Thursday, October 20, 2011

Favorite Bookstores #3: Readers World

When I was attending what was then North Texas State University in Denton, near the end of my stay there, a little hole-in-the-wall new bookstore called Readers World appeared in the row of businesses directly across the street from the Auditorium Building, just a few doors down from Voertman's, the big college/textbook store.  (I know some of you are familiar with the area, that's why I include those details.)  Given its proximity to Voertman's, it probably wasn't the best location for a small bookstore, but I liked it because it carried quite a few genre paperbacks that Voertman's didn't.  I remember buying the Zebra editions of some Robert E. Howard books there, along with some of the novels based on Lee Falk's comic strip The Phantom.  But my time in Denton didn't overlap that much with the time Reader's World was there, so I didn't visit it that often.

Fast-forward a year or so, and I'm driving through River Oaks, Texas (a suburb on the northwest side of Fort Worth) one day when I spot a sign that says Readers World.  It was another hole-in-the-wall store in a small strip shopping center, and when I went in (what, did you think I wasn't going to stop and go in?), the same lady was running it who used to have the Readers World store in Denton.  This new location of Readers World was much the same, heavy on genre paperbacks with a magazine section as well that carried all the fiction digests of the time.  That was the first place I ever bought a new copy of MIKE SHAYNE MYSTERY MAGAZINE.  I also bought quite a bit of science fiction (I recall picking up Joe Haldeman's THE FOREVER WAR and the first printing of the novelization of some movie I hadn't heard of called STAR WARS), some Starsky and Hutch tie-in novels by Max Franklin (who I found out later was Richard Deming), a bunch of comic books off the spinner rack, and the first volume of the Byron Preiss-packaged WEIRD HEROES, the subtitle of which – A NEW AMERICAN PULP! – sent thrills through me.  (Thrills which, I'm sorry to say, the Weird Heroes series never quite lived up to, although there was much to like in it.)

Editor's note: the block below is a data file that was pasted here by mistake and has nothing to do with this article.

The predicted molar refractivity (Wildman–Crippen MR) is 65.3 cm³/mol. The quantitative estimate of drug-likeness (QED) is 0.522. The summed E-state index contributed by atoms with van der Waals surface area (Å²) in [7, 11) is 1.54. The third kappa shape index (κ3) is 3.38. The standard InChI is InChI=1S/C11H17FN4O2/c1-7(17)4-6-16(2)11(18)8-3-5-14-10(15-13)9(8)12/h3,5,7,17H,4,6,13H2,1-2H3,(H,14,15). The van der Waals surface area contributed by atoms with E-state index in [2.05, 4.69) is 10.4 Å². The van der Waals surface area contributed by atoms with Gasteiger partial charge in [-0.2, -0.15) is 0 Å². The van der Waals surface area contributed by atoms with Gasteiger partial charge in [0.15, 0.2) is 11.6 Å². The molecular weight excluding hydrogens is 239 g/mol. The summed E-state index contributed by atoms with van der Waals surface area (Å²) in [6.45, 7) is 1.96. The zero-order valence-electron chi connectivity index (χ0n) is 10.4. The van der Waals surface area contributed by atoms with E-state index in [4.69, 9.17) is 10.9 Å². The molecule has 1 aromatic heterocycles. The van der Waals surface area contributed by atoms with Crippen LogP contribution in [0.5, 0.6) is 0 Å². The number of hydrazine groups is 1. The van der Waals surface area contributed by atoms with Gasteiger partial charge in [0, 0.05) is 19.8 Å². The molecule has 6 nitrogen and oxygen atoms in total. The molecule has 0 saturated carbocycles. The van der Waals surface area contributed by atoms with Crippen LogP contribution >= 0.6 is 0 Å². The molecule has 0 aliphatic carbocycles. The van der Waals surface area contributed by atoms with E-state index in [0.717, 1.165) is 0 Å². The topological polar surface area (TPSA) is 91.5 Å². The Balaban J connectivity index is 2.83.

The store was successful enough that it moved around the corner in the same shopping center to a space that was three or four times larger.  The newsstand area was expanded, and so were the number of paperbacks they carried.  I bought the trade paperback edition of Glenn Lord's THE LAST CELT there and read it over and over again, and one day I picked up a mystery paperback called THE VAMPIRE CHASE, by an author I'd never heard of, Stephen Brett, published by an outfit equally unknown to me, Manor Books.  Well, Stephen Brett was really my buddy Steve Mertz, of course, although I didn't know him then, and Manor wound up publishing my first novel TEXAS WIND (and stiffing me on the advance for it).  But all of that was in the future, along with my friendship with Glenn Lord.